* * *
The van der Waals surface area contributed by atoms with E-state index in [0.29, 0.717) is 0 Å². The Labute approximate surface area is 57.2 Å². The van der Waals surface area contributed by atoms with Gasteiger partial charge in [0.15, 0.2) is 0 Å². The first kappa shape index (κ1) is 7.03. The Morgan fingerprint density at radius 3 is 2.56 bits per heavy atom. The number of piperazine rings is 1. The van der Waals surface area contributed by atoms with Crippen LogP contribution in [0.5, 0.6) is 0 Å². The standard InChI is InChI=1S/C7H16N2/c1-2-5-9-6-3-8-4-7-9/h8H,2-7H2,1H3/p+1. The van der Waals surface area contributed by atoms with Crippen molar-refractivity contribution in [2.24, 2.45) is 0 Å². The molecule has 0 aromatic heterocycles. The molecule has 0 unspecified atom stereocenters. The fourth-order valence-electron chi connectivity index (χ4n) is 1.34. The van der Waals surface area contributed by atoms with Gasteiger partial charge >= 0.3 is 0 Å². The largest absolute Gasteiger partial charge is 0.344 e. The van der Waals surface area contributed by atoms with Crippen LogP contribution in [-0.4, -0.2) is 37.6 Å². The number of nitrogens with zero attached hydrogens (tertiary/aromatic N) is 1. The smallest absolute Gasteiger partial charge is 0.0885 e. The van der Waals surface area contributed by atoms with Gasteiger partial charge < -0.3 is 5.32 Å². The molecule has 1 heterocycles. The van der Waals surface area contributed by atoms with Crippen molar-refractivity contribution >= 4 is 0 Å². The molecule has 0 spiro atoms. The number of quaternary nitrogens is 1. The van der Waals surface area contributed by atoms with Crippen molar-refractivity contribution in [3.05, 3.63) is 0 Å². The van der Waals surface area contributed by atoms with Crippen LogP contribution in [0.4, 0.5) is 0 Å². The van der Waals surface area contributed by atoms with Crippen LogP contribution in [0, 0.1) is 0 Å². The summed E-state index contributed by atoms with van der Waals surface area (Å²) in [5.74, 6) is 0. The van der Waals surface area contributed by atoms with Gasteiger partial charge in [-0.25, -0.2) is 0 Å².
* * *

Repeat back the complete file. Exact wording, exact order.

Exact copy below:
The van der Waals surface area contributed by atoms with E-state index in [0.29, 0.717) is 0 Å². The Labute approximate surface area is 57.2 Å². The van der Waals surface area contributed by atoms with Gasteiger partial charge in [0.15, 0.2) is 0 Å². The first kappa shape index (κ1) is 7.03. The Morgan fingerprint density at radius 3 is 2.56 bits per heavy atom. The number of piperazine rings is 1. The van der Waals surface area contributed by atoms with Crippen LogP contribution in [0.5, 0.6) is 0 Å². The standard InChI is InChI=1S/C7H16N2/c1-2-5-9-6-3-8-4-7-9/h8H,2-7H2,1H3/p+1. The van der Waals surface area contributed by atoms with Crippen molar-refractivity contribution in [2.24, 2.45) is 0 Å². The molecule has 0 aromatic heterocycles. The molecule has 0 unspecified atom stereocenters. The fourth-order valence-electron chi connectivity index (χ4n) is 1.34. The van der Waals surface area contributed by atoms with Gasteiger partial charge >= 0.3 is 0 Å². The largest absolute Gasteiger partial charge is 0.344 e. The van der Waals surface area contributed by atoms with Crippen LogP contribution in [-0.4, -0.2) is 37.6 Å². The number of nitrogens with zero attached hydrogens (tertiary/aromatic N) is 1. The smallest absolute Gasteiger partial charge is 0.0885 e. The van der Waals surface area contributed by atoms with Gasteiger partial charge < -0.3 is 5.32 Å². The molecule has 1 heterocycles. The van der Waals surface area contributed by atoms with Crippen molar-refractivity contribution >= 4 is 0 Å². The molecule has 0 spiro atoms. The number of quaternary nitrogens is 1. The van der Waals surface area contributed by atoms with Crippen molar-refractivity contribution in [3.05, 3.63) is 0 Å². The van der Waals surface area contributed by atoms with Crippen LogP contribution in [0.4, 0.5) is 0 Å². The van der Waals surface area contributed by atoms with Crippen LogP contribution in [0, 0.1) is 0 Å². The summed E-state index contributed by atoms with van der Waals surface area (Å²) in [5.74, 6) is 0. The van der Waals surface area contributed by atoms with Gasteiger partial charge in [-0.25, -0.2) is 0 Å².